Gantt Chart with Resource Loading Report
The response to POST 1 of this Gantt Chart mini series was swift and it didn’t take long for Vegard to contact me with a query regarding resource loading. Vegard had quickly taken the template and adapted it to include resource hours. The issue existed with getting the total hours for each resource to behave the way he wanted. Naturally, individuals will normally work for a set expected amount of time per day and if tasks are planned which exceed that expectation, it’s obvious that they might not get the work done!
In this post, I’ll start to explain how to adapt the model from the previous post to include resource loading and associated subtotals per individual resource.
The Additional Data
The original dataset provided details relating to start and end dates, who was responsible for the task and some categorisation. However, it didn’t include any expectation of how long, in terms of effort, the task would take. For example, you could have a task with a start date of 1st Aug and an end date of 15th Aug, but an expectation of the work only taking 20 hours.
This is the updated Tasks table in Excel
You’ll notice that I’ve added an additional field called Effort_Hrs. This is an expectation of the physical work commitment to complete the task. I’ve only added values where a task is assigned to a specific individual as the value may be less meaningful for groups of individuals of indeterminate numbers.
You can see the new Effort_Hrs column in the PowerPivot window above. I’ve then created two new calculated columns
Working_Days – With Effort_Hrs in place, I need to understand how many hours per working day that value equates to. Intuitively, to calculate this, I need to know how many working days between the start and end dates.
The data structure now looks like this with the new fields included:
And, the Dates table looks like this:
The Tasks table doesn’t hold any relationship to the other two tables. The reason for this is because PowerPivot doesn’t accommodate anything other than a many-to-one relationship. Therefore, we can’t establish a relationship where one record in our primary table relates to many records in the linked table. As a result, we have to formulate DAX to essentially create a relationship to get information from these other tables to accommodate the fact that we have a start and end date on our record as opposed to individual records for each date.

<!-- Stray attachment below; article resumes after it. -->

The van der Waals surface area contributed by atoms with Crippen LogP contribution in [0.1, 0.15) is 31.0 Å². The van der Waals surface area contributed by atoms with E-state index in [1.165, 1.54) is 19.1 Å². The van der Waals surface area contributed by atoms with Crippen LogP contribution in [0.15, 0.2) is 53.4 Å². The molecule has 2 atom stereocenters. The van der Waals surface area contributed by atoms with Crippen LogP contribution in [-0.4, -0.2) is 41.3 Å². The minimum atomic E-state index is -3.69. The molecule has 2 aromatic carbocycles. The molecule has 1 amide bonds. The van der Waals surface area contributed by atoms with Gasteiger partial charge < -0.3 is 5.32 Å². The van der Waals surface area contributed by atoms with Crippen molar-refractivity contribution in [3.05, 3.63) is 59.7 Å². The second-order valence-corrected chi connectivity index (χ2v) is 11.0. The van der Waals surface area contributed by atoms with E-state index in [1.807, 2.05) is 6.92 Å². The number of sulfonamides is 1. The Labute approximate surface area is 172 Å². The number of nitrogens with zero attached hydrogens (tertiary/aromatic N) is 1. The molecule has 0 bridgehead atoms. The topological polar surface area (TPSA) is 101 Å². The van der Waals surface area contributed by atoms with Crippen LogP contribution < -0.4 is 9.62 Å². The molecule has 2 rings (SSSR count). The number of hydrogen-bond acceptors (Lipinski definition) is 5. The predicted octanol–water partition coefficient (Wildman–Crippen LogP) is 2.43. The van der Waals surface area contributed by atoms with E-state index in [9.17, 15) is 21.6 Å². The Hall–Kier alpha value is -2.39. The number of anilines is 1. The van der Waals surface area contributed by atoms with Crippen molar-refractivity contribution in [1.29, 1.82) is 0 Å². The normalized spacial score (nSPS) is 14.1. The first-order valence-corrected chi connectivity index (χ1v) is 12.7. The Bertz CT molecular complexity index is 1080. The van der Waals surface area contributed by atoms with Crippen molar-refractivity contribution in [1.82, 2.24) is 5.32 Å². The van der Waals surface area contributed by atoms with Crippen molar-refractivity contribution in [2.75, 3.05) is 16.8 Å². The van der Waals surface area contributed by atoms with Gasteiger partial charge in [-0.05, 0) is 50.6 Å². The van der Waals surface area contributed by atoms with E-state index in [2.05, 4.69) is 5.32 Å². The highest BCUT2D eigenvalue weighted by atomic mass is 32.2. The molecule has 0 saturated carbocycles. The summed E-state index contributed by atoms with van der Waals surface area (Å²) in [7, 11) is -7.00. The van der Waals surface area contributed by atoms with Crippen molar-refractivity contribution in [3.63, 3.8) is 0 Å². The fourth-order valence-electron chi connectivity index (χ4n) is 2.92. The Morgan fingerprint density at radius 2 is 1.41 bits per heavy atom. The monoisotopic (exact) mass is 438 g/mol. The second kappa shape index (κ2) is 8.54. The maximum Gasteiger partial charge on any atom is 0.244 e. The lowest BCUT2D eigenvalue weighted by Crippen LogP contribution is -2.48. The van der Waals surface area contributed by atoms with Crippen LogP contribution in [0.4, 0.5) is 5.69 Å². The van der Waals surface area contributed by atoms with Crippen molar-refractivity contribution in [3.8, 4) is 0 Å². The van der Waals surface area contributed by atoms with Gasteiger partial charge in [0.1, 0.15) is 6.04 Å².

Quick note – I wondered if I could use USERELATIONSHIP here, but I hit a brick wall. I still need to investigate why and I’ll come back with the answer if I ever find it!
This measure jumps across to the dates table and counts the number of valid dates between the start and end dates on the record in the Tasks table. You’ll notice that it specifically filters items that are to be included using Dates[Include]=1. Therefore, we eliminate non-working days – i.e weekends!
Effort_Per_Working_Day is as simple as it comes. Since we know the amount of effort required and the number of working days to distribute that value over, I can simple divide one into the other, obviously making sure that I accommodate divide-by-zero errors with IFERROR together with some rounding for cosmetic reasons and ease of checking.
I won’t insult anyone’s intelligence by explaining that!
Job Done Right?
It’s reasonable to suggest that we can simply now add a simple SUM([Effort_Per_Working_Day) and job would be done. Unfortunately……no!
We have a saying in the UK that simple goes like this – “Pants”! I’m sure we’re not alone. Numbers repeated everywhere and no association to the dates on my report. The reason for this is that the Dates table delivering our column headers isn’t related to the Tasks table.
As a result, we have to drive that association using a dynamic measure in DAX.
Let’s hit the DAX with a measure I’ve called Hours.
“Now, THAT’s a Spicy Meatball”
OK, don’t worry, I’m not stealing Rob’s thunder on the movie quote thing. I honestly found myself saying that exact quote to myself and then spent another hour trying to remember where it came from!
Check out the beauties in that measure… We’ve got SUMX, SUMMARIZE, COUNTROWS, a couple of FILTERs, MAX and an AVERAGE for good measure. It doesn’t seem logical that it should work!
In truth, I have some concerns over how well this will perform with big datasets. However, for Gantt charts, we’re not really likely to look at a huge dataset. If that’s the case and you’ve got thousands of tasks – good luck delivering your project!
Having said that, I’m not in the business of delivering RAM munching queries where possible so I’ll investigate.
To do this measure justice, I would be cramming and, if I’m honest, I need to take a deep breath to try and explain it. As a result, I’ll leave it for a future post – “cop out Churchy”!
In the meantime, feel free to DOWNLOAD THE UPDATED WORKBOOK HERE and please let me know your thoughts. If you’ve got an alternative solution, please let me know. Otherwise, I’ll be back next week to make an attempt at trying to explain this baby!